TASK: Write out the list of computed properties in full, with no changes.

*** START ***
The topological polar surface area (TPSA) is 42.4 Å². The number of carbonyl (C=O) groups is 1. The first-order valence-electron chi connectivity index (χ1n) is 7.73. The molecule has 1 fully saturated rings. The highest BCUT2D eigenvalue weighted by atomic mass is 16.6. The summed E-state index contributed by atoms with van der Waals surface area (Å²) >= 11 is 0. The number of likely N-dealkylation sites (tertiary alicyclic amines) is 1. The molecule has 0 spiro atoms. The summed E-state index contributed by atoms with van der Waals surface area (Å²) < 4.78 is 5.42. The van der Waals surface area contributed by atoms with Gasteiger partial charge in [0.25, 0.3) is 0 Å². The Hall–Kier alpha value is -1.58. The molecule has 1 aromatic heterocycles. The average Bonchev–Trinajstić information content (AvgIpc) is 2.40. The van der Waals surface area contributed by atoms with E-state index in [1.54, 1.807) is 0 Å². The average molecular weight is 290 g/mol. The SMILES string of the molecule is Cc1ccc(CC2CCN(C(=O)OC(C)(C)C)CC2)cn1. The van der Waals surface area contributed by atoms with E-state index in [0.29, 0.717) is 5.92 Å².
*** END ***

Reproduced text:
The topological polar surface area (TPSA) is 42.4 Å². The number of carbonyl (C=O) groups is 1. The first-order valence-electron chi connectivity index (χ1n) is 7.73. The molecule has 1 fully saturated rings. The highest BCUT2D eigenvalue weighted by atomic mass is 16.6. The summed E-state index contributed by atoms with van der Waals surface area (Å²) >= 11 is 0. The number of likely N-dealkylation sites (tertiary alicyclic amines) is 1. The molecule has 0 spiro atoms. The summed E-state index contributed by atoms with van der Waals surface area (Å²) < 4.78 is 5.42. The van der Waals surface area contributed by atoms with Gasteiger partial charge in [0.25, 0.3) is 0 Å². The Hall–Kier alpha value is -1.58. The molecule has 1 aromatic heterocycles. The average Bonchev–Trinajstić information content (AvgIpc) is 2.40. The van der Waals surface area contributed by atoms with E-state index in [1.54, 1.807) is 0 Å². The average molecular weight is 290 g/mol. The SMILES string of the molecule is Cc1ccc(CC2CCN(C(=O)OC(C)(C)C)CC2)cn1. The van der Waals surface area contributed by atoms with E-state index in [0.29, 0.717) is 5.92 Å².